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Overloading equality in Python

Trey Hunner smiling in a t-shirt against a yellow wall
Trey Hunner
4 min. read Watch as video Python 3.7—3.11
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In Python, you can customize what happens when you ask objects whether they're equal to each other.

The default implementation for equality is the same as identity

Here we have a Point class:

class Point:
    def __init__(self, x, y):
        self.x = x
        self.y = y

    def __repr__(self):
        return f"Point({self.x}, {self.y})"

And we have two Point objects (two instances of the Point class):

>>> a = Point(1, 2)
>>> b = Point(1, 2)

If we ask these two objects whether they're equal, Python tells us False, even though they have the same attributes:

>>> a == b
False

But if we ask one object whether it's equal to itself, Python tells us True:

>>> a == a
True

The default implementation for equality in Python does the same thing as identity.

So we were really asking, are these two objects exactly the same object in memory:

>>> a is b
False
>>> a is a
True

How does the == operator work behind the scenes in Python?

If we understand how the == operator works in Python, we can customize what happens when we ask two objects whether they're equal.

When == is used between two objects, Python calls the __eq__() method on the first object, passing in the second object.

>>> a.__eq__(b)
NotImplemented

If it gets back True or False, it returns that value back to us.

But if it gets NotImplemented, it then goes to the second object and asks whether it's equal to the first object:

>>> b.__eq__(a)
NotImplemented

If it gets True or False at this point, it returns that value back to us. But if it gets NotImplemented this time, it returns False, because neither of these two objects know how to compare themselves to the other object.

Because a doesn't know how to compare itself to b and b doesn't know how to compare itself to a, these two values are not equal:

>>> a == b
False

Customizing how equality works with the __eq__ method

If we wanted to implement equality on our Point class (to customize what it means for Point objects to be equal to other objects) we could make a __eq__ method in our Point class:

class Point:
    def __init__(self, x, y):
        self.x = x
        self.y = y

    def __repr__(self):
        return f"Point({self.x}, {self.y})"

    def __eq__(self, other):
        return (self.x, self.y) == (other.x, other.y)

Our __eq__ method needs to accept self and another object to compare to (we'll call it other). Our __eq__ method will make a tuple of our x and y attributes and compare it to the same tuple for the other object:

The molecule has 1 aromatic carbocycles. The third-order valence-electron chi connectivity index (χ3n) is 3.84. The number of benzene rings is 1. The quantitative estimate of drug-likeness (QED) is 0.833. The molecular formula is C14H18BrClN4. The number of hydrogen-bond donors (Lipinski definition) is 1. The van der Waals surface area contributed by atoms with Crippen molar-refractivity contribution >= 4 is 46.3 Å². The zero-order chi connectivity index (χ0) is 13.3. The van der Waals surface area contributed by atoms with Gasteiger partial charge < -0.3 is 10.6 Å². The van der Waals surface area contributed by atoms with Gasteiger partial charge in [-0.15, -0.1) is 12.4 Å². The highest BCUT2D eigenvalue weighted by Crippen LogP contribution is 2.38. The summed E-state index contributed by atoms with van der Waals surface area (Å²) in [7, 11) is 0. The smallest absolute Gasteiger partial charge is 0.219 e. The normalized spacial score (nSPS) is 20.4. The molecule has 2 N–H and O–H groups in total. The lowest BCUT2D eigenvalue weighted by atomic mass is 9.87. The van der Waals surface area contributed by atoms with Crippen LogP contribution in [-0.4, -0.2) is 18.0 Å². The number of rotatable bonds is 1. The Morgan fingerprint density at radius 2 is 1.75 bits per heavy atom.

def __eq__(self, other):
        return (self.x, self.y) == (other.x, other.y)

If our object's x and y attributes are equal to the other object's x and y attributes, then these two objects will be seen as equal.

So if we take two Point objects (a and b) that have the same x and y values:

>>> a = Point(1, 2)
>>> b = Point(1, 2)

And we ask Python whether they're equal, we'll now get True:

>>> a == b
True

But if we compare two Point objects that don't have the same x and y values, we'll get False:

>>> b = Point(1, 2)
>>> c = Point(1, 3)
>>> b == c
False

But we're not done yet!

Using type-checking in equality to ensure that the two objects are comparable

Our __eq__ method is not very well-behaved right now. If we pass in an object that isn't a Point object, something weird happens.

For example if we passed in None, we get an AttributeError:

>>> a == None
Traceback (most recent call last):
  File "<stdin>", line 1, in <module>
  File "/home/trey/point.py", line 10, in __eq__
    return (self.x, self.y) == (other.x, other.y)
AttributeError: 'NoneType' object has no attribute 'x'

We're getting an AttributeError because that other type of object doesn't have x and y attributes.

There's a number of ways to solve this problem, but the recommended way is to rely on type-checking. If other is an instance of our Point class, we'll compare other and self as we did before. But other isn't a Point, we'll return NotImplemented:

    def __eq__(self, other):
        if isinstance(other, Point):
            return (self.x, self.y) == (other.x, other.y)
        return NotImplemented

This might seem a little bit weird because it's uncommon to see type-checking used in Python (we usually practice duck typing instead). But inside of dunder methods is one of the few places where type-checking is deemed acceptable.

Inside our __eq__ method, we really need to ask ourselves: do we know how to compare ourselves to that other object? If we don't, we should go delegate that other object instead (and that's what NotImplemented is for).

So now if we compare our Point objects to None, we get False (as expected):

>>> a == None
False

Summary

If you'd like to customize what it means for instances of your class to be equal to some other object, you can define a __eq__ method. But make sure that that your __eq__ method returns NotImplemented when given an object that you don't know how to compare yourself to.

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